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The technical stuff
Solar inverters: hybrid, series or optimisers
The solar inverter is an often overlooked component of your solar PV system. But, it’s just as important as your solar panels.
A solar inverter completes several jobs. Its main task is to convert the electricity produced by your solar panels from direct current (DC) to alternating current (AC).
Without an inverter, your system doesn’t work.
What is a solar inverter?
A solar inverter’s main function, as mentioned, is to convert electricity from DC to AC. This is so the electricity can be used with appliances connected to the National Grid.
A solar inverter also has some other special functions, specifically to improve its use in a PV array. These include voltage management and maximum power point tracking, for example.
There are several different types, and even more brands to choose from.
What is the best solar inverter?
A series solar inverter is the most basic type of inverter. “Series” indicates that the solar panels are not only wired in a series circuit (which most are), but they are acting in this fashion too.
In a series circuit, the solar panels are connected by a single conductive path. The same current flows through each component, but the total voltage is dropped to the lowest reading in the circuit.
In a PV array, if one solar panel is producing less than the others, this output is applied to each component.
A hybrid solar inverter operates exactly the same as a series inverter, but it is also battery-ready. If you were to have battery storage in addition to your solar panels, it would require its own inverter and charge controller.
A hybrid solar inverter replaces the need for an extra inverter and charge controller.
This is a cost-effective solution for those who want both solar panels and battery storage.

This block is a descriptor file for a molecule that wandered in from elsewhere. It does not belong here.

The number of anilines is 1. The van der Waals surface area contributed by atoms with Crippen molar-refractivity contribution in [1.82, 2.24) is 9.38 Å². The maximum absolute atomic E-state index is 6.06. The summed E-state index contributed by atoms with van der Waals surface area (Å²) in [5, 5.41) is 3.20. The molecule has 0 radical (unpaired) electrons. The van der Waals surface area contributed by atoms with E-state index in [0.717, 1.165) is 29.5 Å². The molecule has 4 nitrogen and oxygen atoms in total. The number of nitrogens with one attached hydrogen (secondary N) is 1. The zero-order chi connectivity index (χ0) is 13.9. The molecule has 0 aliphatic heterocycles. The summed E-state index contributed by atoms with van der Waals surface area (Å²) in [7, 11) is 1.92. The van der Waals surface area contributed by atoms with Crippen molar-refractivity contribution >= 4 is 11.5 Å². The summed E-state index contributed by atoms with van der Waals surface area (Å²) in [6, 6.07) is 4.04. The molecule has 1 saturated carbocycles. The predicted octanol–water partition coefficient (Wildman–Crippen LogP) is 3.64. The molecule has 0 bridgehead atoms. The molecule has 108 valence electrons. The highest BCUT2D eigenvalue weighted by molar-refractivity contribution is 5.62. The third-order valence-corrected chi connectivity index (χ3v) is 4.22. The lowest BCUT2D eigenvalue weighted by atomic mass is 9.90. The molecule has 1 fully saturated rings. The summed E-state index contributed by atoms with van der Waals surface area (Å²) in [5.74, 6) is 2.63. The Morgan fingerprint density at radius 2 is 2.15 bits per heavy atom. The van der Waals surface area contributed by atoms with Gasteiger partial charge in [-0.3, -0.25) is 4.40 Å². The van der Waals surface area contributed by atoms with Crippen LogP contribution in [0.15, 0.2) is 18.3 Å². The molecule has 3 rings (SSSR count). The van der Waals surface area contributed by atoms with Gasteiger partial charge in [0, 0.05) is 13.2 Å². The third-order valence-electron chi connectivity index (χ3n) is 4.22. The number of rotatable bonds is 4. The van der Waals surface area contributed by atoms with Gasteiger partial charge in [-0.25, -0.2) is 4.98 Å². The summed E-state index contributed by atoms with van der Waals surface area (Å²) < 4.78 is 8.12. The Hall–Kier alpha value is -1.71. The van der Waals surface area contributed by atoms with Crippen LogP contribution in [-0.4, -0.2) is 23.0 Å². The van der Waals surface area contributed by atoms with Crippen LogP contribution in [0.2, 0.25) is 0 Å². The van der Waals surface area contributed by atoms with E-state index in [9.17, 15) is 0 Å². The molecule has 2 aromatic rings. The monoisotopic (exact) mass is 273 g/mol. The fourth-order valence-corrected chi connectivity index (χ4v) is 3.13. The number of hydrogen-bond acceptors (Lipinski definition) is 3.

A power optimised solar inverter is the most advanced type of inverter. It consists of two components: a traditional inverter and power optimisers.
The inverter will complete one job — converting the electricity from DC to AC. The power optimisers will complete everything else, including tracking the maximum power point of each panel.
This means that even though the system is wired in a series circuit, the system isn’t restricted by the lowest performing panel.
By having a power optimised system, you can increase your system’s generation and therefore your earnings and savings too. This is we call it the inverter upgrade.
You can also have micro-inverters, which is the same as power optimisers but without the need for a traditional inverter.
Optimisers > series
Solar panels degrade over time, which means that their performance reduces as the panel ages. Even though panel manufacturers’ quote a product guarantee of around 25 years, they also predict the estimated decline in performance through a performance warranty.
Panel companies are only comfortable offering this guarantee because of a 2012 NREL study (“Photovoltaic Degradation Rates—An Analytical Review”) that found solar panels degrade about 0.5% to 3% each year, barring any equipment issues.
The reason why performance declines can be due to many naturally occurring factors, including but not limited to:
Natural cell degradation through UV and weather exposure:
• Thermal cycling can cause solder bond failures and cracks in solar cells
• Damp heat has been associated with delamination of encapsulants and corrosion of cells
• Humidity freezing can cause junction box adhesion to fail
• UV exposure contributes to discolouration and back-sheet degradation
However, panel degradation is a complex matter, and whilst these factors can and will have an adverse effect of a panel’s performance. There could be issues in the design, manufacturing or installation processes.
Manufacturers are continually testing and refining every part of the manufacturing process, all the way down to the encapsulants and adhesion materials, to try to slow degradation rates.
In tandem with this, PV system technology can suffer from something known as Potential Induced Degradation (PID).
One of the culprits of this is the increasingly popular ‘transformerless’ inverters that allow different modules, and different parts of that module (ie individual cells and the frame) to perform at different voltage levels within a system, which can allow electrical current to leak and modules to lose their peak performance.
Often, simply negatively grounding a system removes this issue, but transformerless inverters are ungrounded.
When electrical current leaks, sodium ions in the glass move toward the solar cell or the frame, depending on how the system is grounded.